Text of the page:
Chambers 20th Century Dictionary

  1. Disposition

    dis-po-zish′un, n. arrangement: plan for disposing one's property, &c.: natural tendency: temper: (N.T.) ministration: (Scots law) a giving over to another = conveyance or assignment in Eng. phraseology—often 'disposition and settlement,' a deed for the disposal of a man's property at his death.—adjs. Disposi′tional; Disposi′tioned; Dispos′itive.—adv. Dispos′itively.—ns. Dispos′itor, a planet that disposes or controls another; Dispō′sure (obs.), disposal, arrangement: disposition. [Fr.,—L., from dis, apart, ponĕre, to place.]

Dictionary of Military and Associated Terms

  1. disposition

    1. Distribution of the elements of a command within an area; usually the exact location of each unit headquarters and the deployment of the forces subordinate to it. 2. A prescribed arrangement of the stations to be occupied by the several formations and single ships of a fleet, or major subdivisions of a fleet, for any purpose, such as cruising, approach, maintaining contact, or battle. 3. A prescribed arrangement of all the tactical units composing a flight or group of aircraft. See also deployment; dispersion. 4. (DOD only) The removal of a patient from a medical treatment facility by reason of return to duty, transfer to another treatment facility, death, or other termination of medical case.

Dictionary of Nautical Terms

  1. disposition

    A draught representing the several timbers that compose a ship's frame properly disposed with respect to ports and other parts. Also, the arrangement of a ship's company for watches, quarters, reefing, furling, and other duties. In a military sense it means the placing of a body of troops upon the most advantageous ground.

Military Dictionary and Gazetteer

  1. disposition

    In a general sense, is the just placing of an army or body of men upon the most advantageous ground, and in the strongest situation, for a vigorous attack or defense.

Matched Categories

How to pronounce disposition?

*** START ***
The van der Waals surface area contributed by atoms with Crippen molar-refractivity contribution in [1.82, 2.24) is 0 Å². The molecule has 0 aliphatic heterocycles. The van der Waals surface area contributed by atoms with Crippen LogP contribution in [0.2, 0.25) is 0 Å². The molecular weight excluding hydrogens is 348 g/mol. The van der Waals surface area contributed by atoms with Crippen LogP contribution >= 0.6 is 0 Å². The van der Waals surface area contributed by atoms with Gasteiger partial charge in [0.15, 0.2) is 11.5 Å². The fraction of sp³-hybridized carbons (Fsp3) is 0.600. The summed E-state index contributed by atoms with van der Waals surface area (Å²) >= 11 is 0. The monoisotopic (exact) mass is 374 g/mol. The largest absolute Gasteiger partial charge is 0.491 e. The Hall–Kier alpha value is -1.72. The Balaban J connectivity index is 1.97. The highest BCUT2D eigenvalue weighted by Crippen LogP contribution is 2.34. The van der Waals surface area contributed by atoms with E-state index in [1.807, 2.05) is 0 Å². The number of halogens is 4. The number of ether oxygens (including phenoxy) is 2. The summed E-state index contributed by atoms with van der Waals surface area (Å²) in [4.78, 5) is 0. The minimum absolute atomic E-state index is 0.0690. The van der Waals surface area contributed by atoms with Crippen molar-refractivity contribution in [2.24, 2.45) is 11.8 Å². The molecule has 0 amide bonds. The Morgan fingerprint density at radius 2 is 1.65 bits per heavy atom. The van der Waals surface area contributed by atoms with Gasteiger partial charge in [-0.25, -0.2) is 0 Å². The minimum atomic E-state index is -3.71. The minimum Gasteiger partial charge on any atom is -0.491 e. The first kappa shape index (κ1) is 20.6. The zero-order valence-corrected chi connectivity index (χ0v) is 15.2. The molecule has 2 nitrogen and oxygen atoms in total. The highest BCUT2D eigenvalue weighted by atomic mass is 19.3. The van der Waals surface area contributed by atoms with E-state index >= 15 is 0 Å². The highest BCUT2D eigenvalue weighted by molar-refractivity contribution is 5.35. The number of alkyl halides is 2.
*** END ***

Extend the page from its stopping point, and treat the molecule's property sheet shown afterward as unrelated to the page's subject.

How to say disposition in sign language?

Numerology

  1. Chaldean Numerology

    The numerical value of disposition in Chaldean Numerology is: 8

  2. Pythagorean Numerology

    The numerical value of disposition in Pythagorean Numerology is: 5

Examples of disposition in a Sentence

  1. Samuel Paparo:

    The consolidated disposition authority will review the evidence and make an independent determination on accountability consistent with the Uniform Code of Military Justice.

  2. Edmund Burke:

    A disposition to preserve, and an ability to improve, taken together, would be my standard of a statesman.

  3. Frank Riccio II:

    While this disposition does not replace that which the boys lost, it does send a powerful message that lying about a serious incident carries serious consequences.

  4. Phil Murphy:

    We can and must do better, a Criminal Sentencing and Disposition Commission can undertake the important review of our sentencing laws and recommend reforms necessary to ensure a stronger, fairer and more just state.

  5. George F. Will:

    We know next to nothing about virtually everything. It is not necessary to know the origin of the universe; it is necessary to want to know. Civilization depends not on any particular knowledge, but on the disposition to crave knowledge.

Popularity rank by frequency of use

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Translations for disposition

From our Multilingual Translation Dictionary

  • ترتيبArabic
  • разоложение, характер, склонност, разставяне, нрав, предразположениеBulgarian
  • náchylnostCzech
  • Einteilung, Veranlagung, Gesinnung, Neigung, Gemütsstimmung, Gemütsart, Hang, Anordnung, Geistesart, GliederungGerman
  • διάθεση, ρύθμιση, διευθέτηση, ροπή, τάση, διάταξη, κλίσηGreek
  • inclinación, disposición, temperamento, carácterSpanish
  • tempérament, dispositionFrench
  • méinIrish
  • nàdarScottish Gaelic
  • स्वभावHindi
  • diszpozícióHungarian
  • watakIndonesian
  • disposizioneItalian
  • מHebrew
  • 配置Japanese
  • Korean
  • gezindheidDutch
  • înclinație, dispozitiv, dispozițieRomanian
  • размещение, расстановка, темперамент, предрасположение, характер, расположение, нрав, склонностьRussian
  • eğilimTurkish
  • فطرتUrdu
  • bố tríVietnamese
  • 性格Chinese
  • inhliziyoZulu

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1 Comment
  • Michelle Mallie
    Michelle Mallie
    Ok thank you!
    LikeReplyReport6 years ago

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"disposition." Definitions.net. STANDS4 LLC, 2022. Web. 9 Dec. 2022. <https://www.definitions.net/definition/disposition>.

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long and thin and often limp
  • A. inexpiable
  • B. ostensive
  • C. lank
  • D. tantamount